Organization Richard J. Read  

The need persists, local organizations intervene to help

SAN DIEGO (KGTV) – As Afghans continue to seek safety in the United States, organizations in San Diego are here to answer the call.

“The concerns are great and clearly the needs of people trying to flee life-threatening injuries are great and continue to increase,” said Donna Duvin, executive director of the International Rescue Committee, section from San Diego.

Duvin explained that since the Taliban took control of Afghanistan, the San Diego branch has been able to assist 33 Afghan refugees, “And that doesn’t seem like a huge number but for every client for every case. that happens, the thing that’s different, “Duvin expressed,” a lot of times in this circumstance we only have 24 to 48 hours notice. “

Duvin added that they expected an influx of refugees. She also said IRC staff will return home, after being deployed to treatment centers. She said their fears lie not only in the safety of the refugees seeking refuge, but also in her staff who help as much as they can.

“This is a very traumatic time for many people in our community,” said a moved Duvin, “not just for those fleeing and arriving, but for people who are already here or those providing services, have problems. loved ones still in danger and it was very hard. “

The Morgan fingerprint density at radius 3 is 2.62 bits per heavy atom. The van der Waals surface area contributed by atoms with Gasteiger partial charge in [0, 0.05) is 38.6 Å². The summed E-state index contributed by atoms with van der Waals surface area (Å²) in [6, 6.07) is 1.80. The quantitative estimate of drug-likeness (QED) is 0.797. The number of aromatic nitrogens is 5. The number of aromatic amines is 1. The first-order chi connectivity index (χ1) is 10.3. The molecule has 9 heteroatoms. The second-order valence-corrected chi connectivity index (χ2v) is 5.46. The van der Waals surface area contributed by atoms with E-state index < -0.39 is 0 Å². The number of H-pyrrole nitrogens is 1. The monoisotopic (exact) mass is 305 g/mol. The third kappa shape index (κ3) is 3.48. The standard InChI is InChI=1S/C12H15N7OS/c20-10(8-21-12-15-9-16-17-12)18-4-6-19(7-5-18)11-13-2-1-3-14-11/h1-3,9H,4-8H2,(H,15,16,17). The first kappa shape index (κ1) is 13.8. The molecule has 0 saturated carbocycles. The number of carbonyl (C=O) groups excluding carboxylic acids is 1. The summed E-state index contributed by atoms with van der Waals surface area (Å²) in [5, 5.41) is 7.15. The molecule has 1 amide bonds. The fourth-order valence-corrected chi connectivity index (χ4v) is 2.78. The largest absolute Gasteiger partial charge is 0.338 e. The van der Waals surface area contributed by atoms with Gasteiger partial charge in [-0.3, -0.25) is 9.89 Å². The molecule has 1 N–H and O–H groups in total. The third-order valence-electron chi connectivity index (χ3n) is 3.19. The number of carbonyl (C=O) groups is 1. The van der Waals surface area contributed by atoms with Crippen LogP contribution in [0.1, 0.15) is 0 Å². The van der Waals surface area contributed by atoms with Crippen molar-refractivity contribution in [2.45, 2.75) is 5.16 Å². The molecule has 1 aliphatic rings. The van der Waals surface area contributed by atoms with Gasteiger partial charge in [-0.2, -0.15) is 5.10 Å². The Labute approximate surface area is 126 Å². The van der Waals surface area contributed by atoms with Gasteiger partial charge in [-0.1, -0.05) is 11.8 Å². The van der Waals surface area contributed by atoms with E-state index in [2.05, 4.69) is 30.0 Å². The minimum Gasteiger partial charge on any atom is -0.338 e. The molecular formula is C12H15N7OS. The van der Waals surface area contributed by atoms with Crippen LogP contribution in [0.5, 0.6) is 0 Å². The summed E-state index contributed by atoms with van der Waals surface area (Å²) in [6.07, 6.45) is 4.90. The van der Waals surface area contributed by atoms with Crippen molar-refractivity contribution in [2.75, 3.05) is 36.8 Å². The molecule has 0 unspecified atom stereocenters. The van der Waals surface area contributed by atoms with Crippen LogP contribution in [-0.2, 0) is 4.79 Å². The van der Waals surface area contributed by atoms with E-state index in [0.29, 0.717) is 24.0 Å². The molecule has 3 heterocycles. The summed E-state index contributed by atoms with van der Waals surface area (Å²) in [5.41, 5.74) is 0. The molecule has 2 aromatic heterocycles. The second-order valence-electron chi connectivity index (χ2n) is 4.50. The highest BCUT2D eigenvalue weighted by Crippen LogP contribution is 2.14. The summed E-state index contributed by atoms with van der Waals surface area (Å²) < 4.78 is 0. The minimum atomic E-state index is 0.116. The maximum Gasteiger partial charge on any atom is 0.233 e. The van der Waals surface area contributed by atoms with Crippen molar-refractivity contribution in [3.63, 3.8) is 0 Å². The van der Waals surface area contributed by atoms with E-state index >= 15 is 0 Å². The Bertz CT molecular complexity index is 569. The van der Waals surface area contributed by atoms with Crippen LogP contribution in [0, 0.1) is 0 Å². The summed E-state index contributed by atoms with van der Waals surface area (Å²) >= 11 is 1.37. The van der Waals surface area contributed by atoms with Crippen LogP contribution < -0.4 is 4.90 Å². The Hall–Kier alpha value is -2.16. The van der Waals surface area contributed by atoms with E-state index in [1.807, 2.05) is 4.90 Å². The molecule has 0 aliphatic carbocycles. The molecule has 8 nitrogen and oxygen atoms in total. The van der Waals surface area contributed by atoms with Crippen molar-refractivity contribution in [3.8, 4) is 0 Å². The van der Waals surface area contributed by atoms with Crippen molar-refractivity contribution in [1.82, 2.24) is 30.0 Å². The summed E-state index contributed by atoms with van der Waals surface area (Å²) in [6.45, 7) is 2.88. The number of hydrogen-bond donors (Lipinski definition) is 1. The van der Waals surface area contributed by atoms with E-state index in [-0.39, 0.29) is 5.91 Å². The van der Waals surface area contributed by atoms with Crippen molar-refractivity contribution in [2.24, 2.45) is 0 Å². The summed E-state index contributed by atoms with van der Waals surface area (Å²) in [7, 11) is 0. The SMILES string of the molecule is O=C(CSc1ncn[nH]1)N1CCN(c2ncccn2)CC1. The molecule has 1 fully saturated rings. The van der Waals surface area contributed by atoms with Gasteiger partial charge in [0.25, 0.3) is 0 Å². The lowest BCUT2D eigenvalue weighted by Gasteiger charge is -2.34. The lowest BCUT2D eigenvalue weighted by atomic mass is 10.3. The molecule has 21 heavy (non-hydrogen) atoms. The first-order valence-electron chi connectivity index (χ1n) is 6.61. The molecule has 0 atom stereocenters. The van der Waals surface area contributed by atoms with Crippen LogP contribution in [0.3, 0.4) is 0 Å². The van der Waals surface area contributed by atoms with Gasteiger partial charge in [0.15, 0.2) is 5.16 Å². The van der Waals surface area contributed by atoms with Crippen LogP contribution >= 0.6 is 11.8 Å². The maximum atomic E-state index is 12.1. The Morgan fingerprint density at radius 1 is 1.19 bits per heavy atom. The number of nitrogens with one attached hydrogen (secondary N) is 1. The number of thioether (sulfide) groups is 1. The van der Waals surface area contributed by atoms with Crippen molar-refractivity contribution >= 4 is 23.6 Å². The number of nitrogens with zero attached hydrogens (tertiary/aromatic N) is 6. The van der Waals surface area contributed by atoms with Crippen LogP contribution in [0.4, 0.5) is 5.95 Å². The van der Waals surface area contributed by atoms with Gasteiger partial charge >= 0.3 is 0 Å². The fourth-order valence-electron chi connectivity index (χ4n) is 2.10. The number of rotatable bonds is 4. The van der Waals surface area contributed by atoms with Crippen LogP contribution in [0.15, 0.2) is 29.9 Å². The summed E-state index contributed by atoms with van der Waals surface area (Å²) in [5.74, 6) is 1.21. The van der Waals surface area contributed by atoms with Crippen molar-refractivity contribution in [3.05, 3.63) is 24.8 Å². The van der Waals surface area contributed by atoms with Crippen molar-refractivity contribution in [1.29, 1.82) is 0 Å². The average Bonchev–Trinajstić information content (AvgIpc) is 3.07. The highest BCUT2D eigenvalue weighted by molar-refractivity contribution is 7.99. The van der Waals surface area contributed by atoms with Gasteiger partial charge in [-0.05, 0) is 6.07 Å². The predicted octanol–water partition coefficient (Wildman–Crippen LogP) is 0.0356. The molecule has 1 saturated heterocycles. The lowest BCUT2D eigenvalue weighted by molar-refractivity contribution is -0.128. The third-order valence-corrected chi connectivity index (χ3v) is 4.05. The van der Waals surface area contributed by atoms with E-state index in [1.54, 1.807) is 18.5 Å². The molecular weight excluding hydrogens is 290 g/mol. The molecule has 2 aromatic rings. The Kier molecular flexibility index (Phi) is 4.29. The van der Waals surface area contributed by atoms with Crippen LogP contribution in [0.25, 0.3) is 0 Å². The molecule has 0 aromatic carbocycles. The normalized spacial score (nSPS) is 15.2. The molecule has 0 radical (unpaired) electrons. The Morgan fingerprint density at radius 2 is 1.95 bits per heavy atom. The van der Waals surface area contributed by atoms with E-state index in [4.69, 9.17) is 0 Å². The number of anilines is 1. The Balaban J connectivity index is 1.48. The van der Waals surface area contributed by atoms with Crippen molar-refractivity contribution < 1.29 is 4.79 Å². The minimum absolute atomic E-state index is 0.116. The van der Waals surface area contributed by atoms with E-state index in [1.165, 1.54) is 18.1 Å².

Yet the IRC is always committed to planning ahead. The focus is on the resettlement and accommodation of refugees who may appear at any time. Their branch accepts all special visa immigrants, many of whom have worked with the US military. They also help P-2 refugees who are those who have worked with the federal government and NGOs. In crisis circumstances, such as that in Afghanistan, they can also help refugees who seek asylum because they fear for their safety.

Another San Diego organization, Hope for San Diego, is responsible for providing basic necessities and household items to refugees.

“You know they are exhausted and have been through so much,” says general manager Suzie Fiske. “So just to create a comfortable space for them, they feel really good.”

With no specific timeline on when a refugee will land in San Diego, these organizations have said they wait and are ready to help.

Duvin recalled an experience she shared when she saw Afghan refugees arrive on American soil: “You know they are able to stand firmly on San Diego soil and know they are really at home. them, “she continued,” and you see them linger deeply, breathe in and start to relax a bit and know they’re out of danger. “

Fiske said help from them and other organizations will continue to be requested for years to come. She expressed that just a little bit now, whether financial or material, is having an impact.

To find out how you can help Hope for San Diego, visit:

To find out how you can help IRC San Diego, visit:

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